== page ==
I don’t know about you all, but lately the world is moving just a little too fast for me. Just settling in to the life-at-college routine, I was shocked to realize this week that it’s already been a month since classes started, and, more importantly, there’s barely a week left of regular season baseball.
With all the schoolwork assignments, extra-curricular activities and “entertainment” opportunities over the past month, time has just disappeared.
A solution, or at least a quick fix, came to me when I thought wayyyyyy back … all the way to senior year of high school. By that final year, the home stretch, the stress and apathy has gotten to even the nerdiest of college-bound teenagers. Fortunately, a good number of parents recognize that these kids need a break once in a while.
One parental response is the “mental health day.” This is not encouraging senioritis or bad habits. It’s a realistic plan to prevent a full-on breakdown by giving the student some time away from the high school campus and the pressures that swarm there. The mental health day lets the senior regain some of the momentum lost after three years in the high-friction environment of high school.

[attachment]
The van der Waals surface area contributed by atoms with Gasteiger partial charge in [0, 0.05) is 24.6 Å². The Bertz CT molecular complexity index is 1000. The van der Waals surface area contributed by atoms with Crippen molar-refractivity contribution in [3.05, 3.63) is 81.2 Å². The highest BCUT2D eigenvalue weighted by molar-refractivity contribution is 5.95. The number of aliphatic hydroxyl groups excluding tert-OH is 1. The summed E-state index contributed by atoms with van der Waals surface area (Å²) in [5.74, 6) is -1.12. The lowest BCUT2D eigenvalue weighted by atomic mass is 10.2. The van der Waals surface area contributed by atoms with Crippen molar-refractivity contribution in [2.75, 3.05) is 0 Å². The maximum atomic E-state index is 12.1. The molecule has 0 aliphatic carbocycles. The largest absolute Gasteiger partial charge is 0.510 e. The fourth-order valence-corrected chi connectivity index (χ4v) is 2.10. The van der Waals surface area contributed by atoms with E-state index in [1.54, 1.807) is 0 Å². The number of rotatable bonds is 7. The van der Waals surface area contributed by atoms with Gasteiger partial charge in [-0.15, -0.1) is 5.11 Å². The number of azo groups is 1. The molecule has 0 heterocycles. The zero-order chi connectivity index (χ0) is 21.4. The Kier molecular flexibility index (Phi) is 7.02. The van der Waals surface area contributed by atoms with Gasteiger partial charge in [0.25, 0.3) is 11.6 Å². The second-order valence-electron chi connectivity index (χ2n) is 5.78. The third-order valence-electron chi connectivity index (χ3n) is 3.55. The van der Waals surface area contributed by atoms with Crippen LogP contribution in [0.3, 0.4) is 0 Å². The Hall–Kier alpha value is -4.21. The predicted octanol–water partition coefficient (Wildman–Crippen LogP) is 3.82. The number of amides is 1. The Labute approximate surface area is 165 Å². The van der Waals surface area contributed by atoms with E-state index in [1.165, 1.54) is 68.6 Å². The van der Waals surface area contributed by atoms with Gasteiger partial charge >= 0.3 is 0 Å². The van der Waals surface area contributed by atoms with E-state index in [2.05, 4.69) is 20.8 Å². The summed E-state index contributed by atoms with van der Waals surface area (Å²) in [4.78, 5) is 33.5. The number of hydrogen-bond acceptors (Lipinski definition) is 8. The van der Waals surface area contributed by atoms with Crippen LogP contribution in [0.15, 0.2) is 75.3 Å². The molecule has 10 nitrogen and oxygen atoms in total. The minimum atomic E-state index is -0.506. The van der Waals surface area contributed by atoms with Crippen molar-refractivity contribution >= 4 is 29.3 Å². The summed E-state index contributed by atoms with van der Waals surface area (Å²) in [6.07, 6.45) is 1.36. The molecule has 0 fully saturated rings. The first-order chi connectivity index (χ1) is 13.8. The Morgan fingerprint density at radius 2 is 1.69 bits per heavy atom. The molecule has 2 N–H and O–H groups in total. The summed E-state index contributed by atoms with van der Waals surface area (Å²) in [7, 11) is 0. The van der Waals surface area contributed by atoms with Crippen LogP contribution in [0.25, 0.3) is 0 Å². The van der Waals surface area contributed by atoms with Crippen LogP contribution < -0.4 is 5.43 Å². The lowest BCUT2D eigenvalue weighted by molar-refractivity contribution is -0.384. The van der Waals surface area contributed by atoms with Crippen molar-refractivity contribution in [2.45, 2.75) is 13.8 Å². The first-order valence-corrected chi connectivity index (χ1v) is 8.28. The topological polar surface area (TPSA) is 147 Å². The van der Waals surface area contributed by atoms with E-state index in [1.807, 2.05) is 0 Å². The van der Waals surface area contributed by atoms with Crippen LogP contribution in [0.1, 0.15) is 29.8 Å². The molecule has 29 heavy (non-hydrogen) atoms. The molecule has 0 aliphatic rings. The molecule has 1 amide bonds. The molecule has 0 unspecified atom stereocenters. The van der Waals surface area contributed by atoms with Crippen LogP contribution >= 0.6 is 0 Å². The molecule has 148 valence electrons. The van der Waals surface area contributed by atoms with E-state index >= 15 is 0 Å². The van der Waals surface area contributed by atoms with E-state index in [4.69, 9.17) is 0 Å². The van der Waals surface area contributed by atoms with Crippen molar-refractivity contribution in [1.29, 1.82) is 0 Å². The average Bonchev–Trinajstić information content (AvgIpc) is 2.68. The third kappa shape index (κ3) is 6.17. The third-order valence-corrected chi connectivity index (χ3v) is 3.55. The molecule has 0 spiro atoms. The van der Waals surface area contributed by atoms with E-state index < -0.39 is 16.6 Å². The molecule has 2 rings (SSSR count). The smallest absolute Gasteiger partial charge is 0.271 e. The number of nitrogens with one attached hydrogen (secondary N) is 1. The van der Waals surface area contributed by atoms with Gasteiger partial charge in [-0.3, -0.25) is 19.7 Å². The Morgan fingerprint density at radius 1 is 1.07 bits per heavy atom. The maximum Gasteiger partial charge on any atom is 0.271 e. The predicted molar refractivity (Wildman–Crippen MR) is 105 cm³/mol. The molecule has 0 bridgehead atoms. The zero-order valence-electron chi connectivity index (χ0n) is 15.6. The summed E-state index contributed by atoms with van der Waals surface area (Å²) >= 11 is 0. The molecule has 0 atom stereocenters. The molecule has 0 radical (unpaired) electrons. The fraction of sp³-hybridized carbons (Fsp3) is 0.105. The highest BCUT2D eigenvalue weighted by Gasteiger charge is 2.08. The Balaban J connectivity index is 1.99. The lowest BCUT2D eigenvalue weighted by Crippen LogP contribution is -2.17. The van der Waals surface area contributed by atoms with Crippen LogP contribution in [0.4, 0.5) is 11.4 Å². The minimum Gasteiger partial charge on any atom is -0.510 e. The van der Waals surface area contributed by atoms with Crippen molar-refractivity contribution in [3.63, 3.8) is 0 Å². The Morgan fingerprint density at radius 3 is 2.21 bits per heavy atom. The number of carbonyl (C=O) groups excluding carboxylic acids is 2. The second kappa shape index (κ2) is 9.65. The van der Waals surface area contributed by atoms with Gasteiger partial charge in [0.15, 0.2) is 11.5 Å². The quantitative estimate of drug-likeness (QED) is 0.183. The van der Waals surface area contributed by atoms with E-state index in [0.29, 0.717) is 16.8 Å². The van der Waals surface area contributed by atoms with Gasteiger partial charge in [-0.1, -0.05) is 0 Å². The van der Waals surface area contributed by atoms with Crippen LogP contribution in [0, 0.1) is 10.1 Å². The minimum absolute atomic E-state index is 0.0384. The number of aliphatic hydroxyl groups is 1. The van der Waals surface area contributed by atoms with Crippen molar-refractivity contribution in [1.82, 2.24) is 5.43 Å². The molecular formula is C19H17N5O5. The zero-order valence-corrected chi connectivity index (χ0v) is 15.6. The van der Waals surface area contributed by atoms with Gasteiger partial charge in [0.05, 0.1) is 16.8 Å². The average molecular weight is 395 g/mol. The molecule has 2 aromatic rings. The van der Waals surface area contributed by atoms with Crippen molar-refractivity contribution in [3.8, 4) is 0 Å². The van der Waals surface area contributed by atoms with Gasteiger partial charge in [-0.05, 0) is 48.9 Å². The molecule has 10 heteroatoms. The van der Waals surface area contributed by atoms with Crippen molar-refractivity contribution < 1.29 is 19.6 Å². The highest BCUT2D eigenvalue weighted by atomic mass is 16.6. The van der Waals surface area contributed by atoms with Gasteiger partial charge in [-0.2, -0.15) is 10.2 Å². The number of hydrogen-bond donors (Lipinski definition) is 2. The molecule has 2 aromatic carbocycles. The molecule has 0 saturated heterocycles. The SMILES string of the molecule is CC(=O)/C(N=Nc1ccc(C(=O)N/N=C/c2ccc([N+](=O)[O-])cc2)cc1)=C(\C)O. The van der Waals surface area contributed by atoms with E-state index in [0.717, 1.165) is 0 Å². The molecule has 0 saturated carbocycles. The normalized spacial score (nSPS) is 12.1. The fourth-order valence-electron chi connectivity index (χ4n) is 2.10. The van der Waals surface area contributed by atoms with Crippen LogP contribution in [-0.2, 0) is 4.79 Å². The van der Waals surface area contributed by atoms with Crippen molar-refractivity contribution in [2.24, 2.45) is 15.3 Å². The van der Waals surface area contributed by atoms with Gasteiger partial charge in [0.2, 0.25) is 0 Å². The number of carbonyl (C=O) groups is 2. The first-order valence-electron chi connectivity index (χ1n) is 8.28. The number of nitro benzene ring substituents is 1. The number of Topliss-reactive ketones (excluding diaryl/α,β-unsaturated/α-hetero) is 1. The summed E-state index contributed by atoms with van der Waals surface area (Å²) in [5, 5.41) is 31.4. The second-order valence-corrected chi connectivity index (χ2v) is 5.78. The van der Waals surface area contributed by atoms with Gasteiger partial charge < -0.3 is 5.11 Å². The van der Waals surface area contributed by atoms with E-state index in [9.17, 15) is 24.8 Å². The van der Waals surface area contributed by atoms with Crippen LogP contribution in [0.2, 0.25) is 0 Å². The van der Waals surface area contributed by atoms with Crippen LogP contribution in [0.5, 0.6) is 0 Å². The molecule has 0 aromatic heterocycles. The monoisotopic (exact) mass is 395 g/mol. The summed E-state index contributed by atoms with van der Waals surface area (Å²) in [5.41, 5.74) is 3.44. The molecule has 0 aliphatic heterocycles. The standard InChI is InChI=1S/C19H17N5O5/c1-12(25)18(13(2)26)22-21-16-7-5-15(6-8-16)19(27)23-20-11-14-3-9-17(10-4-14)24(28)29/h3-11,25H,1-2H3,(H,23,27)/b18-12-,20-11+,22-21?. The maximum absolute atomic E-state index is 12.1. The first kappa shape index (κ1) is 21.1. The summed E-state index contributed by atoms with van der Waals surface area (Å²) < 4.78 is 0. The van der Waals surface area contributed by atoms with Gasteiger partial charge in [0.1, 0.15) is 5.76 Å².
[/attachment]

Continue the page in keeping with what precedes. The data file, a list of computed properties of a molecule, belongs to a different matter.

Now, we come to how the mental health day can help you — a little older but still ridiculously over-scheduled. If you’re stressing about that last Orgo prelim and have two papers coming up sooner than you can stomach, and you’re feeling like you won’t make it to Fall Break, try the sports fan’s version of a mental health day.
Baseball soothes the soul:
I think that Philadelphia and Washington have been the most entertaining teams to match up over the past week.